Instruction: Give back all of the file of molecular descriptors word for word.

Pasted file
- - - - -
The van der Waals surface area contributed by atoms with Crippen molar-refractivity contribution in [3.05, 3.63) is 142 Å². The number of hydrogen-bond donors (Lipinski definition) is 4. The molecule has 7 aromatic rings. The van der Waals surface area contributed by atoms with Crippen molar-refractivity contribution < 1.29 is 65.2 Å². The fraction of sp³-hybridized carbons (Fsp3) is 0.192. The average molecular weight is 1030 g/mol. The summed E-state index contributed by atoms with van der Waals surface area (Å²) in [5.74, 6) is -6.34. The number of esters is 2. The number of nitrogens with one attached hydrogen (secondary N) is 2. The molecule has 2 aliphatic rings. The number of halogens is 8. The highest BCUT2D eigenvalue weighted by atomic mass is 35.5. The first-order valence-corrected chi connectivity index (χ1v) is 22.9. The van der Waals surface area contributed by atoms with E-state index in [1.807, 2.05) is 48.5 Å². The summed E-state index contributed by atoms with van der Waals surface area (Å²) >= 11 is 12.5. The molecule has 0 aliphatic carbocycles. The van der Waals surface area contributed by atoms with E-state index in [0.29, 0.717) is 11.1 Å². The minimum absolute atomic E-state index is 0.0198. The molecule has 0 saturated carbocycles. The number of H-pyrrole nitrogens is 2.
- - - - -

The van der Waals surface area contributed by atoms with Crippen molar-refractivity contribution in [3.05, 3.63) is 142 Å². The number of hydrogen-bond donors (Lipinski definition) is 4. The molecule has 7 aromatic rings. The van der Waals surface area contributed by atoms with Crippen molar-refractivity contribution < 1.29 is 65.2 Å². The fraction of sp³-hybridized carbons (Fsp3) is 0.192. The average molecular weight is 1030 g/mol. The summed E-state index contributed by atoms with van der Waals surface area (Å²) in [5.74, 6) is -6.34. The number of esters is 2. The number of nitrogens with one attached hydrogen (secondary N) is 2. The molecule has 2 aliphatic rings. The number of halogens is 8. The highest BCUT2D eigenvalue weighted by atomic mass is 35.5. The first-order valence-corrected chi connectivity index (χ1v) is 22.9. The van der Waals surface area contributed by atoms with E-state index in [1.807, 2.05) is 48.5 Å². The summed E-state index contributed by atoms with van der Waals surface area (Å²) >= 11 is 12.5. The molecule has 0 aliphatic carbocycles. The van der Waals surface area contributed by atoms with E-state index in [0.29, 0.717) is 11.1 Å². The minimum absolute atomic E-state index is 0.0198. The molecule has 0 saturated carbocycles. The number of H-pyrrole nitrogens is 2.